The painful shenanigans that played out on Capitol Hill during the past several weeks should not be excused as the messiness of the democratic process. Perhaps two simple dictionary definitions have been overlooked: democracy is government by the people, exercised directly or through elected representatives and rule by the majority; compromise is a settlement of differences in which each side makes concessions. Democracy is not a “winner take all” equation, but that seems to have been the approach of some Members of Congress who apparently do not understand, accept, or even care about, the serious responsibility of getting the people’s work done, while maintaining the integrity and gravitas of the nation. As a result, one of the most important aspects of governance, that of trust (defined as confidence in the integrity, ability, character, and truth of a person or thing) has been damaged seriously, at home and throughout the world.
While Senator Cruz and his Tea Party cronies preened for the television cameras, the real victims were those whose reliance on federal programs can be a life or death issue, individuals in our community who need that extra help to succeed like the rest of us. In Fairfax County, if the shutdown had been extended, nearly 4,000 babies and 10,000 children under the age of 5 would have lost WIC (Women, Infants, and Children) funding that provides infant formula and supplemental nutrition for our youngest and most vulnerable population. More than 4,500 families and individuals would have lost access to housing vouchers and rental subsidies in the county. It’s not a pretty picture. Perhaps the most important responsibility of elected officials at every level of government is to approve a budget – a thoughtful process that must be balanced and on time.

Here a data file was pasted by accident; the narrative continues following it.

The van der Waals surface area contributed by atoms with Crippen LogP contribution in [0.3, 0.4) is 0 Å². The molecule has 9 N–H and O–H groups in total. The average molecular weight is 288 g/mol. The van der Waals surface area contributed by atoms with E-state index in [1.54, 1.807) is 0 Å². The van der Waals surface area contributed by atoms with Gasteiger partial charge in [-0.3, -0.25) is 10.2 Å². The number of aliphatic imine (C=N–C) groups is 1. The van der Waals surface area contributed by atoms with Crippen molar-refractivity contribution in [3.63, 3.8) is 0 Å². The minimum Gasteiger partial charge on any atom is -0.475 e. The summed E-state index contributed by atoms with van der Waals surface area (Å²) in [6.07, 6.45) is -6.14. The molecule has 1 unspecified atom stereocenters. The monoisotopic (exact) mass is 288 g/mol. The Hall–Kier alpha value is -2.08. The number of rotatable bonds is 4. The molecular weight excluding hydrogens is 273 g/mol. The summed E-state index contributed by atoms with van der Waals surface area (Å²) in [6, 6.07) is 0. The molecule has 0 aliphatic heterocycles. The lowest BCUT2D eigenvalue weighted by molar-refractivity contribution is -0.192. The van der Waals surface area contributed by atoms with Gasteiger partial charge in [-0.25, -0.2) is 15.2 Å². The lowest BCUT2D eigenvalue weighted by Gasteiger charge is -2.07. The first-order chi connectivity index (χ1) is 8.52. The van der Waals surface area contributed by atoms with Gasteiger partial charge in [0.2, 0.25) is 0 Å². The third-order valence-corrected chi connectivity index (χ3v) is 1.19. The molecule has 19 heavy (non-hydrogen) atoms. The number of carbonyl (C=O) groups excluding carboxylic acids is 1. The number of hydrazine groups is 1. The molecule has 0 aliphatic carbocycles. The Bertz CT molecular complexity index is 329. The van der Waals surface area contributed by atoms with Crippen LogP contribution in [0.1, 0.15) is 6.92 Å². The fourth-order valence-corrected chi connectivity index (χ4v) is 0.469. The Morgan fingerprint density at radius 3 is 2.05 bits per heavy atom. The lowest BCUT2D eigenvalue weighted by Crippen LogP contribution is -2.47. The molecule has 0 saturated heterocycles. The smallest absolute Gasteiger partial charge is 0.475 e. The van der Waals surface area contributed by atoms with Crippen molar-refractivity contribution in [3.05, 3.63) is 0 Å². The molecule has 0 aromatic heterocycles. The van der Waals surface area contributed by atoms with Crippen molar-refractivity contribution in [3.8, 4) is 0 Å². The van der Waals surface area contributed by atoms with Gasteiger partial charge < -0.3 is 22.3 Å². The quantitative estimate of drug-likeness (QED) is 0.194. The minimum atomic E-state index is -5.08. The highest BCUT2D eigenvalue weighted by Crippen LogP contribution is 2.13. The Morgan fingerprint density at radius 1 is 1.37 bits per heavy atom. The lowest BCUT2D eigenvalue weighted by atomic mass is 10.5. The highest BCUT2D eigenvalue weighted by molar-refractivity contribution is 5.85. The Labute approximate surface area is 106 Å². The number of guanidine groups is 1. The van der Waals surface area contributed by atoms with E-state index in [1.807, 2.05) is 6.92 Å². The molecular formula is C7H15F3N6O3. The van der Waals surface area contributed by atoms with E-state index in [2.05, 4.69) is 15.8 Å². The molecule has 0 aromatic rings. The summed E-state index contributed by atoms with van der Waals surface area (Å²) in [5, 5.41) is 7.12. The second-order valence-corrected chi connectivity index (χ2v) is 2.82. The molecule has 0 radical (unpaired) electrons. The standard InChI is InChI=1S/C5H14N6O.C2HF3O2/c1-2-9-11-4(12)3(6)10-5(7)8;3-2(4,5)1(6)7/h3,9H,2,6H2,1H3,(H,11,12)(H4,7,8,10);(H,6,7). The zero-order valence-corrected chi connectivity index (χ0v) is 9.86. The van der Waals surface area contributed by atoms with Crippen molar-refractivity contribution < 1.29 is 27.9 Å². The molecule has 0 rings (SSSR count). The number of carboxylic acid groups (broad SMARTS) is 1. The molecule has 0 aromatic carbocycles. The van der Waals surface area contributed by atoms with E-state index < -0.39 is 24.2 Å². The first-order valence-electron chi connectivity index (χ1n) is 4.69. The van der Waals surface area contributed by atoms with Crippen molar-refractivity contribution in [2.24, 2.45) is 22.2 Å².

Budgets reflect the priorities of the community, whether a county or a country. In Fairfax County, our budget priorities include a quality educational system; safe streets and neighborhoods; a clean, sustainable environment; livable, caring, and affordable communities; a vibrant economy; an efficient transportation network; recreational and cultural opportunities; and taxes that are affordable. True, the county does not directly fund the armed forces, or Medicare, or Social Security, but the principle is the same. There is a process to be followed in order to carry out the responsibilities imputed by elections, and maintain a steady-as-she-goes approach to life’s challenges. It’s “roll up your sleeves” work, full of thoughtful and informed approaches as well as difficult decisions. It may look simple to the casual outside observer, but there’s usually a lot of “horse-trading” going on. However, in the past few years, it seems that the federal “horse” has been in danger of being shot, and dumped over the fiscal cliff.
While that tragedy was avoided last week, it is likely that we will face a similar stand-off early next year, unless the leadership on both sides of the aisle, and their followers, recognize that it’s not a good idea to teeter on the precipice. It’s way too easy to lose your balance.
Penny Gross is the Mason District Supervisor, in the Fairfax County Board of Supervisors. She may be emailed at [email protected]